Chronic food restriction in mice and increased systemic ghrelin induce preference for running wheel activity. - Université de Lille Accéder directement au contenu
Article Dans Une Revue Psychoneuroendocrinology Année : 2023

Chronic food restriction in mice and increased systemic ghrelin induce preference for running wheel activity.

Résumé

In eating disorders, particularly anorexia nervosa (AN), patients exhibit intense physical activity which is inappropriate regarding food restriction and chronic undernutrition, and exacerbates weight loss and energy deprivation. Rodent models of food restriction exhibit increased running wheel activity in the food anticipation period, also known as Food Anticipatory Activity (FAA). FAA probably has various physiological and/or neurobiological origins. Plasma concentrations of the orexigenic hormone ghrelin are, for example, increased during FAA. We hypothesize that the drive for physical activity in chronic food restriction is triggered by metabolic factors but also relies on motivational aspects that we aim to decipher in this study. Young female C57Bl6/J mice were exposed to a paradigm based on a progressive 50% quantitative food restriction alone (FR) or associated with running wheel activity (Food Restriction Wheel: FRW) in their home-cage during 15 days. We measured preference for running wheel in a three-chamber apparatus in which animals could choose to explore either a known running wheel or a novel object. Testing took place either during resting or during FAA. We calculated the time spent in each compartment and the activity in running wheels. After progressive refeeding over 10 days, mice were tested again when refed. Plasma levels of both ghrelin isoforms were measured with selective immunoassays. When tested during FAA period, food restricted mice displayed increased preference for the running wheel compared to ad libitum fed controls. Both FR and FRW mice exhibited increased running time and distance in the wheel and running distance was correlated with ghrelin levels. Similar preference and behavior were found when testing took place during the resting period. Animals housed without an active wheel also exhibited active running. Progressive refeeding resulted in body weight restoration, a decrease in FAA and completely abolished preference for the running wheel. Refed animals displayed similar behavior as ad libitum fed controls. These data provide evidence that food restriction-induced physical activity is closely correlated with metabolic adaptations to nutritional status implicating ghrelin in the quantity of physical activity.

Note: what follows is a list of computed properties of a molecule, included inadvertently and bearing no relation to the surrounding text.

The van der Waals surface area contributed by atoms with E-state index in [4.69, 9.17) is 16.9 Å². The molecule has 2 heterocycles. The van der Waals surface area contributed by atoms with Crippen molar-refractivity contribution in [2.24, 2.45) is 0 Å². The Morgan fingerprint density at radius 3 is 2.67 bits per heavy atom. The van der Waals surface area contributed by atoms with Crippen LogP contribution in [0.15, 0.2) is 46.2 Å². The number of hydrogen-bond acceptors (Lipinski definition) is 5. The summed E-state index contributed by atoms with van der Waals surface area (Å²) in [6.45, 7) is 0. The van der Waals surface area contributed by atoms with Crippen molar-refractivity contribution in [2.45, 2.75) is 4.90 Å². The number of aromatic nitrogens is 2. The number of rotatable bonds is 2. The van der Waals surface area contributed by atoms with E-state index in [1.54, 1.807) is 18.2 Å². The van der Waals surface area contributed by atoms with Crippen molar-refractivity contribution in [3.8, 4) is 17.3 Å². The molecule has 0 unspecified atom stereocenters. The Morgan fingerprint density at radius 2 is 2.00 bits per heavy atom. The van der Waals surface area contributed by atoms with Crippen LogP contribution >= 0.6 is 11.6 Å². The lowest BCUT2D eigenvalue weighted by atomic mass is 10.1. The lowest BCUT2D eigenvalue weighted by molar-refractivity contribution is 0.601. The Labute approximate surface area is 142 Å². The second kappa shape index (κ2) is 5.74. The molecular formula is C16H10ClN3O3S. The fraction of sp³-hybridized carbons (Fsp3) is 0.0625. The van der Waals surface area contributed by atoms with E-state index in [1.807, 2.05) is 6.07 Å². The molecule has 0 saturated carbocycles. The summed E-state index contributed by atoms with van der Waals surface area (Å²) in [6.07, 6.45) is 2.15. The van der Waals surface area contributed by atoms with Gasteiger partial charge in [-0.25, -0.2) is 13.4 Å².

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hal-04387517 , version 1 (11-01-2024)

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Chloé Tezenas Du Montcel, Jingxian Cao, Julia Mattioni, Héloïse Hamelin, Nicolas Lebrun, et al.. Chronic food restriction in mice and increased systemic ghrelin induce preference for running wheel activity.. Psychoneuroendocrinology, 2023, Psychoneuroendocrinology, 155, pp.106311. ⟨10.1016/j.psyneuen.2023.106311⟩. ⟨hal-04387517⟩
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